In summary

Highlighting all of CALmatters’ work over the past week

Recent Articles

When the next recession hits, will California be able to count on Washington?

By Judy Lin

California isn’t as prepared as it may seem for the next recession. And when the next pullback hits, the state may have to fight off red ink without a historically crucial ally: Washington, D.C.

For aging California, is the future Florida?

By Matt Levin

California is getting old. Within a decade, more than 20% of the state’s residents will be seniors—a higher proportion than currently resides in Florida, a state famous for its large population of snowbird retirees.

Amid the housing NIMBYs and YIMBYs, meet PIMBYs—’Parents in my Backyard’

By Matt Levin

A growing number of California seniors are building “in-law units” or “granny flats” and having their adult children move into their backyards—or vice-versa.

Breakdown: California’s mental health system, explained

By Jocelyn Wiener

With fresh political attention on mental health, advocates are hoping California embraces humane and effective ways of averting some problems and solving others.

How powerful lawmakers are killing California bills—without a peep

By Laurel Rosenhall

Democrats who lead legislative committees are using a powerful new tool to kill bills before they even get a vote. The trick? Simply doing nothing.

Rent control firebrand has no regrets

By Matt Levin

Michael Weinstein, rent-control advocate and president of the Los Angeles-based AIDS Healthcare Foundation, had a rough time in Sacramento last week.


California can make homes ready for the earthquakes that are coming. Here’s how

By Fiona Ma

The earthquake authority is able to retrofit about 2,000 homes a year through its Earthquake Brace + Bolt program. SB 254 bill would allow the authority to increase the number of retrofits to 25,000 per year, an unprecedented commitment to increasing our residential resilience.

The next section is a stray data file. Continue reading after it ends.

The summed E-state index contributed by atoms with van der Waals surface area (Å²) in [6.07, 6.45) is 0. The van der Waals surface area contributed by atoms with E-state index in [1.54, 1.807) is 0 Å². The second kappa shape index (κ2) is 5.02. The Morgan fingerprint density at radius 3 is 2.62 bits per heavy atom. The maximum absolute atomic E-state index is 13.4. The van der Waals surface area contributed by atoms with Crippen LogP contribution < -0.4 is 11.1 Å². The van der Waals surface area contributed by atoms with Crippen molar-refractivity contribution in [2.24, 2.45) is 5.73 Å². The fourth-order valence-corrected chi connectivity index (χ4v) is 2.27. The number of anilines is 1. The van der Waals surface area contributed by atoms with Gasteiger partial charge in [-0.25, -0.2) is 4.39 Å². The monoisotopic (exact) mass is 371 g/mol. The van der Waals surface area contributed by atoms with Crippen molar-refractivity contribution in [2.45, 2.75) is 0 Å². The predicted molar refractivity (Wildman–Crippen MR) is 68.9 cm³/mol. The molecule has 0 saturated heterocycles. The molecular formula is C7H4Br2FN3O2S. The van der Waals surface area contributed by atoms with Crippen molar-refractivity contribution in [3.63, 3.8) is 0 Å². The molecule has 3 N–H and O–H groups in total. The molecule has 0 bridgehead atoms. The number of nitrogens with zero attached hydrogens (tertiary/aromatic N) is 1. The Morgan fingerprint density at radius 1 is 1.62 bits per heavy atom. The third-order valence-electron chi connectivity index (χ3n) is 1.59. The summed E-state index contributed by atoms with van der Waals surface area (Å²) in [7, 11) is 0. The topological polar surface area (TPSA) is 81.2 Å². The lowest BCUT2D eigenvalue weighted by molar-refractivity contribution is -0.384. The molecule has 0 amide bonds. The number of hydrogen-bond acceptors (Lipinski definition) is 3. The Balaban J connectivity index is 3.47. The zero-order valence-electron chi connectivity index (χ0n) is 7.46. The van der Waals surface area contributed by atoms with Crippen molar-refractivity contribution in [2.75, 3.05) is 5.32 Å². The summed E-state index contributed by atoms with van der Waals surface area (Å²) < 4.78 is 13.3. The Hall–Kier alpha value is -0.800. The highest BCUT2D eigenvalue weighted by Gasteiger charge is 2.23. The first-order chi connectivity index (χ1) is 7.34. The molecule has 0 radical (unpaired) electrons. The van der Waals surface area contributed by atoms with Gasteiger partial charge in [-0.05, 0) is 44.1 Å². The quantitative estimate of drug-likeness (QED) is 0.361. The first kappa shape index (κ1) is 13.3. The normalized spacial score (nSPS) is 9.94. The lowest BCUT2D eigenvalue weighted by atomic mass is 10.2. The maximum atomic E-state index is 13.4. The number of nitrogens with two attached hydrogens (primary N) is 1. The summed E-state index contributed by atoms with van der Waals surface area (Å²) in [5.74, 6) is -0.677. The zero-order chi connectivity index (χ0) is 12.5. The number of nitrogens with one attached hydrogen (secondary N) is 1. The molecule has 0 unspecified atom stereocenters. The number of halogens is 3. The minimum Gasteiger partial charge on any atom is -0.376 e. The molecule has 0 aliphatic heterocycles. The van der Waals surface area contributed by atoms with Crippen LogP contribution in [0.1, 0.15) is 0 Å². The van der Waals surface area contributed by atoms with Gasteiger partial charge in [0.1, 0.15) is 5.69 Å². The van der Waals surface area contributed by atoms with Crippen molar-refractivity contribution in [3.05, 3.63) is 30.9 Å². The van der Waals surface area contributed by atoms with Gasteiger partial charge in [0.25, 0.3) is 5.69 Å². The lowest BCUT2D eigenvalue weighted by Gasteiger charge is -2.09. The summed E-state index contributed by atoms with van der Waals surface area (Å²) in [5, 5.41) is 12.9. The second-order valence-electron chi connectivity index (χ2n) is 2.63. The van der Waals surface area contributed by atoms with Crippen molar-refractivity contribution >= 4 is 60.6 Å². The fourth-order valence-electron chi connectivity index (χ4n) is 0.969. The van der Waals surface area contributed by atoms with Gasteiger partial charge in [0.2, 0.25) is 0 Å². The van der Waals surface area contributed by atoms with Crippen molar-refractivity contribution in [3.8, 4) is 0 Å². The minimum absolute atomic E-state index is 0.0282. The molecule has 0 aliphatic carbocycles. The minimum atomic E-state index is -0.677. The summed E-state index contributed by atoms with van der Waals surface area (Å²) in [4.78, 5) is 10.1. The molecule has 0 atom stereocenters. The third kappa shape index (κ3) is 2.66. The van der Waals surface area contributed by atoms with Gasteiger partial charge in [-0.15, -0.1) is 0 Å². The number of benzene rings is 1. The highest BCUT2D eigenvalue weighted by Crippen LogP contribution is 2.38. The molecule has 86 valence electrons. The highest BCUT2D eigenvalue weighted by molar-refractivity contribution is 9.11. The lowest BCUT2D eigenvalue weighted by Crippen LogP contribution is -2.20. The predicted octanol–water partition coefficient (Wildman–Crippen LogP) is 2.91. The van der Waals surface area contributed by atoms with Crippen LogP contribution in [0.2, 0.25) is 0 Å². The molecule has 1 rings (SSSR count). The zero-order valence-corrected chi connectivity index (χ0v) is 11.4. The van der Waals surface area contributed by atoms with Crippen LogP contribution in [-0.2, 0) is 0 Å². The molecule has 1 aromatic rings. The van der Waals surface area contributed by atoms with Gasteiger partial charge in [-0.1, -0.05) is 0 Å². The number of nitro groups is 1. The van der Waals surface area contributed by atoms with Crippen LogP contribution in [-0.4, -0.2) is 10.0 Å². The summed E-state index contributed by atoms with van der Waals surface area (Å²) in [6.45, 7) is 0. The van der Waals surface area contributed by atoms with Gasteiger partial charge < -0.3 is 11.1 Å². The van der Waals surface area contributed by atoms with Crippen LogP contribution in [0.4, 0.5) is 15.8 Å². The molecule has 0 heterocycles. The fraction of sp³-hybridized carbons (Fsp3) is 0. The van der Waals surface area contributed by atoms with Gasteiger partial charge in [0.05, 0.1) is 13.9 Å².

Some bills are silly, and some are just dumb

By Dan Walters

Some legislative bills are silly, but one, allowing local governments to create their own banks, transcends silliness and is just plain dumb.

Six months after toxic smoke, health of immigrant workers still at risk

By Cynthia Buiza

We need to make quality health care affordable to everyone who lives in California, immigrants and people born in the U.S. alike. Removing exclusions to health care for undocumented Californians is one step on the road to an equitable and workable healthcare system.

Clean energy ideas must work for all Californians

By Jim Frazier

Lobbyists who earn six figures working for elite environmental groups and their 1-percenter donors can afford to buy Teslas. But low and zero-emission automobiles are still too pricey for most Californians.

Here’s how to overcome California’s health care workforce crisis

By Carmela Castellano-Garcia and Carmela Coyle

One of California’s great challenges is to make sure we have enough trained and qualified people to care for patients to address the increasing demand for health care services. Our health care workforce shortages pose a fundamental threat to people and the ability to live healthy, thriving lives that strengthen all of us.

U.S.-imposed tariffs on Chinese imports threaten California’s innovation economy

By Peter Leroe-Muñoz

The United States has unilaterally imposed a series of escalating tariffs on Chinese imports to pressure China to reform its unfair trade practices and slow China’s rise as a global tech power. This strategy has been ineffective. More troubling, it places California’s robust economy and innovation leadership at risk.

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